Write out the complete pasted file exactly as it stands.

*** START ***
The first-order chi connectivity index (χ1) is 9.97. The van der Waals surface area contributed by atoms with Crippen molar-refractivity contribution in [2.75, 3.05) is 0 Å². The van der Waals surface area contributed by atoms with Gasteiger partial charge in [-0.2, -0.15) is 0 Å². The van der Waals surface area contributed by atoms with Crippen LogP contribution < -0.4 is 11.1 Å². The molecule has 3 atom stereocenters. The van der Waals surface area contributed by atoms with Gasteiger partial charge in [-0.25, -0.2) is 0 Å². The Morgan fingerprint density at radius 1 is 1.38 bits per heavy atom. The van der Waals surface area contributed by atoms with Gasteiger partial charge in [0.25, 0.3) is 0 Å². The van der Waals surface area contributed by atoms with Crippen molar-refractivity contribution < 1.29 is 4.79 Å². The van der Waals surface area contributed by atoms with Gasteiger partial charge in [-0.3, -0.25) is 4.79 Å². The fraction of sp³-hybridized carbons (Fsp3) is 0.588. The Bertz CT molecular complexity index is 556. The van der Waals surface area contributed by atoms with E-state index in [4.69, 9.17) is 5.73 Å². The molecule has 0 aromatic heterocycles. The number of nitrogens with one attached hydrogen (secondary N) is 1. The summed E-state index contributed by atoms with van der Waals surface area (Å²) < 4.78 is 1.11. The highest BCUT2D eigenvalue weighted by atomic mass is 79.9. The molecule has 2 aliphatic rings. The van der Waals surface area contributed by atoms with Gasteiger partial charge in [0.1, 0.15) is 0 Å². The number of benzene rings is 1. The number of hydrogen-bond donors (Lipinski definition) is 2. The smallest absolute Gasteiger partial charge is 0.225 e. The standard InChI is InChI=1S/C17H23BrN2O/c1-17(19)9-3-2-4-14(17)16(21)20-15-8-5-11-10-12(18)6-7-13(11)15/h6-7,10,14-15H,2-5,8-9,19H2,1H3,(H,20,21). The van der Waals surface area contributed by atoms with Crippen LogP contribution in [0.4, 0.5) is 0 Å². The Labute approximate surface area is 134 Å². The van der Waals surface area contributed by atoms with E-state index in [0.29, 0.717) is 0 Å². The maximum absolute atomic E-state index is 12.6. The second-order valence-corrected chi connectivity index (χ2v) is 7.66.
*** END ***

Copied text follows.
The first-order chi connectivity index (χ1) is 9.97. The van der Waals surface area contributed by atoms with Crippen molar-refractivity contribution in [2.75, 3.05) is 0 Å². The van der Waals surface area contributed by atoms with Gasteiger partial charge in [-0.2, -0.15) is 0 Å². The van der Waals surface area contributed by atoms with Crippen LogP contribution < -0.4 is 11.1 Å². The molecule has 3 atom stereocenters. The van der Waals surface area contributed by atoms with Gasteiger partial charge in [-0.25, -0.2) is 0 Å². The Morgan fingerprint density at radius 1 is 1.38 bits per heavy atom. The van der Waals surface area contributed by atoms with Gasteiger partial charge in [0.25, 0.3) is 0 Å². The van der Waals surface area contributed by atoms with Crippen molar-refractivity contribution < 1.29 is 4.79 Å². The van der Waals surface area contributed by atoms with Gasteiger partial charge in [-0.3, -0.25) is 4.79 Å². The fraction of sp³-hybridized carbons (Fsp3) is 0.588. The Bertz CT molecular complexity index is 556. The van der Waals surface area contributed by atoms with E-state index in [4.69, 9.17) is 5.73 Å². The molecule has 0 aromatic heterocycles. The number of nitrogens with one attached hydrogen (secondary N) is 1. The summed E-state index contributed by atoms with van der Waals surface area (Å²) < 4.78 is 1.11. The highest BCUT2D eigenvalue weighted by atomic mass is 79.9. The molecule has 2 aliphatic rings. The van der Waals surface area contributed by atoms with Gasteiger partial charge in [0.1, 0.15) is 0 Å². The number of benzene rings is 1. The number of hydrogen-bond donors (Lipinski definition) is 2. The smallest absolute Gasteiger partial charge is 0.225 e. The standard InChI is InChI=1S/C17H23BrN2O/c1-17(19)9-3-2-4-14(17)16(21)20-15-8-5-11-10-12(18)6-7-13(11)15/h6-7,10,14-15H,2-5,8-9,19H2,1H3,(H,20,21). The van der Waals surface area contributed by atoms with Crippen LogP contribution in [0.4, 0.5) is 0 Å². The Labute approximate surface area is 134 Å². The van der Waals surface area contributed by atoms with E-state index in [0.29, 0.717) is 0 Å². The maximum absolute atomic E-state index is 12.6. The second-order valence-corrected chi connectivity index (χ2v) is 7.66.